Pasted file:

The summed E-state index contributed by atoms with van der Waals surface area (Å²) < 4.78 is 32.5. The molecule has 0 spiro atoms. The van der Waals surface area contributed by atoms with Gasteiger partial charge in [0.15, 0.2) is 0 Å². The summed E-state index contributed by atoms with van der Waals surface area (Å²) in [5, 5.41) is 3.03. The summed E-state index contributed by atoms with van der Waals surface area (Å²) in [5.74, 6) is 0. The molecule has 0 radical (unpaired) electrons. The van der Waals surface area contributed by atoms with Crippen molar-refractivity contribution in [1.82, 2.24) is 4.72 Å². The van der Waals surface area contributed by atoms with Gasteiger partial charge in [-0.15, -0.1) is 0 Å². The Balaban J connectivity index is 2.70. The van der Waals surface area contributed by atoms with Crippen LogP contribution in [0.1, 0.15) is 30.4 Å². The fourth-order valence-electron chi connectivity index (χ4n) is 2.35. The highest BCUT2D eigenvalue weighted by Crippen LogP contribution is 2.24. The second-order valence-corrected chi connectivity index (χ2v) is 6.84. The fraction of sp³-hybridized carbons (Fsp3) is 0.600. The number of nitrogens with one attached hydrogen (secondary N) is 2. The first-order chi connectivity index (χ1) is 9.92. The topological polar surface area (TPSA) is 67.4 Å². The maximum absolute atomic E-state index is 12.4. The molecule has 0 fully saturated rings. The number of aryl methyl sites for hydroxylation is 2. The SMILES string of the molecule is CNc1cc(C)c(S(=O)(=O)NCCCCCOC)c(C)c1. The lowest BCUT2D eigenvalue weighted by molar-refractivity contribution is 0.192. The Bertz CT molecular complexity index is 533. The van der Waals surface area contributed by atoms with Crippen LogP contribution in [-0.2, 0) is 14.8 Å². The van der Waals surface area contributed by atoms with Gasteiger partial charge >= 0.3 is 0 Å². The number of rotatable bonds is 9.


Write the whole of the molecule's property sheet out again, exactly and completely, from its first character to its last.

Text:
The summed E-state index contributed by atoms with van der Waals surface area (Å²) < 4.78 is 32.5. The molecule has 0 spiro atoms. The van der Waals surface area contributed by atoms with Gasteiger partial charge in [0.15, 0.2) is 0 Å². The summed E-state index contributed by atoms with van der Waals surface area (Å²) in [5, 5.41) is 3.03. The summed E-state index contributed by atoms with van der Waals surface area (Å²) in [5.74, 6) is 0. The molecule has 0 radical (unpaired) electrons. The van der Waals surface area contributed by atoms with Crippen molar-refractivity contribution in [1.82, 2.24) is 4.72 Å². The van der Waals surface area contributed by atoms with Gasteiger partial charge in [-0.15, -0.1) is 0 Å². The Balaban J connectivity index is 2.70. The van der Waals surface area contributed by atoms with Crippen LogP contribution in [0.1, 0.15) is 30.4 Å². The fourth-order valence-electron chi connectivity index (χ4n) is 2.35. The highest BCUT2D eigenvalue weighted by Crippen LogP contribution is 2.24. The second-order valence-corrected chi connectivity index (χ2v) is 6.84. The fraction of sp³-hybridized carbons (Fsp3) is 0.600. The number of nitrogens with one attached hydrogen (secondary N) is 2. The first-order chi connectivity index (χ1) is 9.92. The topological polar surface area (TPSA) is 67.4 Å². The maximum absolute atomic E-state index is 12.4. The molecule has 0 fully saturated rings. The number of aryl methyl sites for hydroxylation is 2. The SMILES string of the molecule is CNc1cc(C)c(S(=O)(=O)NCCCCCOC)c(C)c1. The lowest BCUT2D eigenvalue weighted by molar-refractivity contribution is 0.192. The Bertz CT molecular complexity index is 533. The van der Waals surface area contributed by atoms with Crippen LogP contribution in [-0.2, 0) is 14.8 Å². The van der Waals surface area contributed by atoms with Gasteiger partial charge >= 0.3 is 0 Å². The number of rotatable bonds is 9.